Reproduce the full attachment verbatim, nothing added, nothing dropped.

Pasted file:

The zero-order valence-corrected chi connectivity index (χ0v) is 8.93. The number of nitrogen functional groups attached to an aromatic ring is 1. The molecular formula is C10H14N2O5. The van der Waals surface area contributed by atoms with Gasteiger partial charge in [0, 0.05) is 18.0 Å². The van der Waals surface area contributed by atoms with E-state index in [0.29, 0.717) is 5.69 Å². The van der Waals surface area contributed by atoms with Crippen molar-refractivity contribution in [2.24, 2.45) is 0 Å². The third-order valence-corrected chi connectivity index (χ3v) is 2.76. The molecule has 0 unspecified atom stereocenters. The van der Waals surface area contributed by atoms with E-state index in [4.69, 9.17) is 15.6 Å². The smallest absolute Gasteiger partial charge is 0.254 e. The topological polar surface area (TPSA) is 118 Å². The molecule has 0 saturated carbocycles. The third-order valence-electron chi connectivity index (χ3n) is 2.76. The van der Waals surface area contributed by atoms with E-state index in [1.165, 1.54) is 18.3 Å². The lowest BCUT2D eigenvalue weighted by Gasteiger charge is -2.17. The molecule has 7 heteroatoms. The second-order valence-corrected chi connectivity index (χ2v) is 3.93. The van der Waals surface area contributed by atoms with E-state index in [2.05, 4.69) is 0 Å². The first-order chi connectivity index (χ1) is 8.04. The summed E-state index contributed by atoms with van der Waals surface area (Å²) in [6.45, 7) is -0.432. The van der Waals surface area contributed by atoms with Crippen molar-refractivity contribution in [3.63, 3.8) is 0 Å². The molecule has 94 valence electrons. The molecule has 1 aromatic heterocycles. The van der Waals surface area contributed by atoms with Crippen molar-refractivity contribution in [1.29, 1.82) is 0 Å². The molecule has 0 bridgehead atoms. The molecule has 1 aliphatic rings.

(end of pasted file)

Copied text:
The zero-order valence-corrected chi connectivity index (χ0v) is 8.93. The number of nitrogen functional groups attached to an aromatic ring is 1. The molecular formula is C10H14N2O5. The van der Waals surface area contributed by atoms with Gasteiger partial charge in [0, 0.05) is 18.0 Å². The van der Waals surface area contributed by atoms with E-state index in [0.29, 0.717) is 5.69 Å². The van der Waals surface area contributed by atoms with Crippen molar-refractivity contribution in [2.24, 2.45) is 0 Å². The third-order valence-corrected chi connectivity index (χ3v) is 2.76. The molecule has 0 unspecified atom stereocenters. The van der Waals surface area contributed by atoms with E-state index in [4.69, 9.17) is 15.6 Å². The smallest absolute Gasteiger partial charge is 0.254 e. The topological polar surface area (TPSA) is 118 Å². The molecule has 0 saturated carbocycles. The third-order valence-electron chi connectivity index (χ3n) is 2.76. The van der Waals surface area contributed by atoms with E-state index in [1.165, 1.54) is 18.3 Å². The lowest BCUT2D eigenvalue weighted by Gasteiger charge is -2.17. The molecule has 7 heteroatoms. The second-order valence-corrected chi connectivity index (χ2v) is 3.93. The van der Waals surface area contributed by atoms with E-state index in [2.05, 4.69) is 0 Å². The first-order chi connectivity index (χ1) is 8.04. The summed E-state index contributed by atoms with van der Waals surface area (Å²) in [6.45, 7) is -0.432. The van der Waals surface area contributed by atoms with Crippen molar-refractivity contribution in [3.63, 3.8) is 0 Å². The molecule has 94 valence electrons. The molecule has 1 aromatic heterocycles. The van der Waals surface area contributed by atoms with Crippen molar-refractivity contribution in [1.29, 1.82) is 0 Å². The molecule has 0 bridgehead atoms. The molecule has 1 aliphatic rings.